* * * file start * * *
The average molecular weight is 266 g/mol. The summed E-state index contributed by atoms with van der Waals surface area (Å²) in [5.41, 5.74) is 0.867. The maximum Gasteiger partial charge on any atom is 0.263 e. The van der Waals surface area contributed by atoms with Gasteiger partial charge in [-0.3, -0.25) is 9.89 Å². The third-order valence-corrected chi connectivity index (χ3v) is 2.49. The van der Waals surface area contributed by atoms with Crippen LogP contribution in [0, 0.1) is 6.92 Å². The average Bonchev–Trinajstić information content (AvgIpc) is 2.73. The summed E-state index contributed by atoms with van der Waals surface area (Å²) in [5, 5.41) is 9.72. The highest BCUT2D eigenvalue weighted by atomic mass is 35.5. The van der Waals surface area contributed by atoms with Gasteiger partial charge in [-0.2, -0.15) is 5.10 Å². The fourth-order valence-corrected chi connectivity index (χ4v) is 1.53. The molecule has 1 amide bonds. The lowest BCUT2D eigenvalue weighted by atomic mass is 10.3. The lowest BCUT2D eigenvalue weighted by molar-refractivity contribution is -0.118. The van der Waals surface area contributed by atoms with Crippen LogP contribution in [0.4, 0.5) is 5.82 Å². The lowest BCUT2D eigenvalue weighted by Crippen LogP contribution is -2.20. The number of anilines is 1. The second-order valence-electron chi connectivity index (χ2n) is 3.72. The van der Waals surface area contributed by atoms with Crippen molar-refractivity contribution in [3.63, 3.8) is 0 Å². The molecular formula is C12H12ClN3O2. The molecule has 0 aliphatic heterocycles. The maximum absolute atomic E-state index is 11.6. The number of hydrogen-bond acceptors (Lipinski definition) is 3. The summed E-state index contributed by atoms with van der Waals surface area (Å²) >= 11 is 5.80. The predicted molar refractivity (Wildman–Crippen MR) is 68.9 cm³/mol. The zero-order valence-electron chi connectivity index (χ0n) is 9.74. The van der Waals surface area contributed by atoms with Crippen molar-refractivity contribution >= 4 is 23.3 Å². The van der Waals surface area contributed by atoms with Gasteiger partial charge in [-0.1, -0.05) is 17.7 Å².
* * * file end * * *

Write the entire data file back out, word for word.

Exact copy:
The average molecular weight is 266 g/mol. The summed E-state index contributed by atoms with van der Waals surface area (Å²) in [5.41, 5.74) is 0.867. The maximum Gasteiger partial charge on any atom is 0.263 e. The van der Waals surface area contributed by atoms with Gasteiger partial charge in [-0.3, -0.25) is 9.89 Å². The third-order valence-corrected chi connectivity index (χ3v) is 2.49. The van der Waals surface area contributed by atoms with Crippen LogP contribution in [0, 0.1) is 6.92 Å². The average Bonchev–Trinajstić information content (AvgIpc) is 2.73. The summed E-state index contributed by atoms with van der Waals surface area (Å²) in [5, 5.41) is 9.72. The highest BCUT2D eigenvalue weighted by atomic mass is 35.5. The van der Waals surface area contributed by atoms with Gasteiger partial charge in [-0.2, -0.15) is 5.10 Å². The fourth-order valence-corrected chi connectivity index (χ4v) is 1.53. The molecule has 1 amide bonds. The lowest BCUT2D eigenvalue weighted by atomic mass is 10.3. The lowest BCUT2D eigenvalue weighted by molar-refractivity contribution is -0.118. The van der Waals surface area contributed by atoms with Crippen LogP contribution in [0.4, 0.5) is 5.82 Å². The lowest BCUT2D eigenvalue weighted by Crippen LogP contribution is -2.20. The number of anilines is 1. The second-order valence-electron chi connectivity index (χ2n) is 3.72. The van der Waals surface area contributed by atoms with Crippen molar-refractivity contribution in [3.63, 3.8) is 0 Å². The molecular formula is C12H12ClN3O2. The molecule has 0 aliphatic heterocycles. The maximum absolute atomic E-state index is 11.6. The number of hydrogen-bond acceptors (Lipinski definition) is 3. The summed E-state index contributed by atoms with van der Waals surface area (Å²) >= 11 is 5.80. The predicted molar refractivity (Wildman–Crippen MR) is 68.9 cm³/mol. The zero-order valence-electron chi connectivity index (χ0n) is 9.74. The van der Waals surface area contributed by atoms with Crippen molar-refractivity contribution >= 4 is 23.3 Å². The van der Waals surface area contributed by atoms with Gasteiger partial charge in [-0.1, -0.05) is 17.7 Å².